Evira assessed the extent of risks from exposures of Finnish children and adults to nitrates and nitrites originating from natural sources and via the use of additives. The investigation was aimed at providing new information on the extent of exposure of the population in Finland to these compounds.
Another aim of the project was to define the contents of nitrates and nitrites in vegetables (from natural sources), charcuteries and cheeses (use of additives) commonly consumed in Finland. In assessing these risks, actual food consumption data (from FinDIET 2007 and DIPP projects) and concentration results from laboratory analyses were used.
Long-term exposure of Finns to nitrates and nitrites was estimated probabilistically using the Monte Carlo method, based on levels measured in foods and on individual food consumption data of children of 1, 3 and 6 years as well as that of adults of 25 to 74 years.
Most of the intake of nitrates (NO3- or nitrate ion) comes from natural sources such as vegetables, fruit and water. The intake is highest for those who favour vegetables with a high nitrate content, such as salads, rocket, spinach and red beet. People who eat a lot of vegetables with a high nitrate content may exceed the acceptable daily intake (ADI) for nitrates, which is 3.7 milligram of nitrate ions per kilo of body weight per day. Temporarily exceeding the ADI does not in itself translate into a health risk, because ADIs are determined using wide safety margins.
Preparation of vegetables – washing and peeling – lowers nitrate content, as does cooking in most cases. Nitrate levels depend on the type of fruit or vegetable and the climate conditions in the place of cultivation. It is possible to reduce levels slightly through good agricultural practice.
It is generally considered that the nutrition benefits of eating fruit and vegetables exceed any disadvantages that may be caused by nitrates. In 2008, the European Food Safety Authority (EFSA) estimated that if one eats fruit and vegetables according to the recommendations, the health benefits will be greater than any adverse impact possibly caused by exceeding the ADI for nitrates on a temporary basis.
Nitrate levels in household water are generally low, but locally higher levels may occasionally occur. Nitrates used as additives in meat products, cheeses and pickled herring contribute only a very small part of the total exposure.
The most important source of nitrite exposure (NO2- or nitrite ion) for Finns is sausages, particularly cooking sausages, because they are used often and in large quantities. Nitrates and nitrites are used as food additives to prevent the growth of bacteria that cause food poisoning. The heat treatments usually used in the preparation of Finnish processed meat products are not sufficient to destroy the spores of the Clostridium botulinum bacteria that cause botulism.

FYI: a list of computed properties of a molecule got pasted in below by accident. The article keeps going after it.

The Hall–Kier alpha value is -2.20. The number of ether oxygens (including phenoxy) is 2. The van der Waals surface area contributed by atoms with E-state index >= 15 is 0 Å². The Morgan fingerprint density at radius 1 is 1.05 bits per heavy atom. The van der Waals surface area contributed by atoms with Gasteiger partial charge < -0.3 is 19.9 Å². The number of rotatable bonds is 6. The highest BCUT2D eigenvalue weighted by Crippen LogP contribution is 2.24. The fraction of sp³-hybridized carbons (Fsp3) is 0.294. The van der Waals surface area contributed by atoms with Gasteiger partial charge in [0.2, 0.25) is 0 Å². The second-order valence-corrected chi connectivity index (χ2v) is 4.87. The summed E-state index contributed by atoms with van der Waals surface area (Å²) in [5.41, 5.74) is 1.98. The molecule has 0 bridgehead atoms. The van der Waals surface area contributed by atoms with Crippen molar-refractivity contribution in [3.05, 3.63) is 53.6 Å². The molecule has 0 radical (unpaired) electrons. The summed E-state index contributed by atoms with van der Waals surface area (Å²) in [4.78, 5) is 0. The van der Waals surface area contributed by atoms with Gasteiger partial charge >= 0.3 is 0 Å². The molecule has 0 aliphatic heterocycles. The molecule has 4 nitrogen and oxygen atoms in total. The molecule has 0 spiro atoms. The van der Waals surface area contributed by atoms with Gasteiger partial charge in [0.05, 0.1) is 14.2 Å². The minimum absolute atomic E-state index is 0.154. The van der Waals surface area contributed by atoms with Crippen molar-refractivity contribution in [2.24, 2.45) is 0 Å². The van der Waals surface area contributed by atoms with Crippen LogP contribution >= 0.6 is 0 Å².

Nitrite use is necessary to ensure consumer safety especially in products with a low salt content and a long shelf life. If nitrite levels were to be reduced from the present, hygiene requirements and cold chain management would have to be tightened. Nitrites also affect the colour and taste of sausages. The use of additives is governed by decree, specifying maximum levels and products in which they may be used.
The level of nitrites in household water is governed by the Household Water Decree. However, household water contributes substantially less to consumers’ exposure to nitrites than food additives.
In the study, nitrite levels were measured at the probable average time of consumption, about one week before the sell-by date. It was estimated that exposure to nitrites from food additives for children aged 1 remained below the ADI, which is 0.07 milligram of nitrite ions per kg of body weight per day.
However, in the research material it was found that exposure to nitrites from food additives and household water exceeded the ADI for about 0.2 per cent of adults, about 14per cent of children aged 3 and 11 per cent of children aged 6 in Finland. Long-term exposure consistently exceeding the ADI translates into a potential health risk, the likelihood of which increases as the exposure increases.
High levels of nitrates and nitrites may inhibit oxygen transfer in the body. Exposure to nitrites is also suspected of elevating the risk of diabetes, coronary disease and cancer, but the research findings so far have been contradictory, and no causal link between exposure to nitrites and these conditions has been proven. In the risk assessment conducted by Evira, the risk was assessed on the basis of acceptable daily intake (ADI), regarding the values of which there is a general scientific consensus. The safety and ADI of nitrates and nitrites used as food additives will be re-evaluated in the EU by the end of 2015.
Nitrate, nitrite, risk assessment, food, exposure, intake, ADI, vegetables, sausage, food additives
Suomi, J., Ranta, J., Tuominen, P., Putkonen, T., Bäckman, C., Ovaskainen, M.-L. Suvi M. Virtanen, Savela, K. Quantitative risk assessment on the dietary exposure of Finnish children and adults to nitrite. Food Additives & Contaminants: Part A, 33:1, 41–53.
2009 - 2013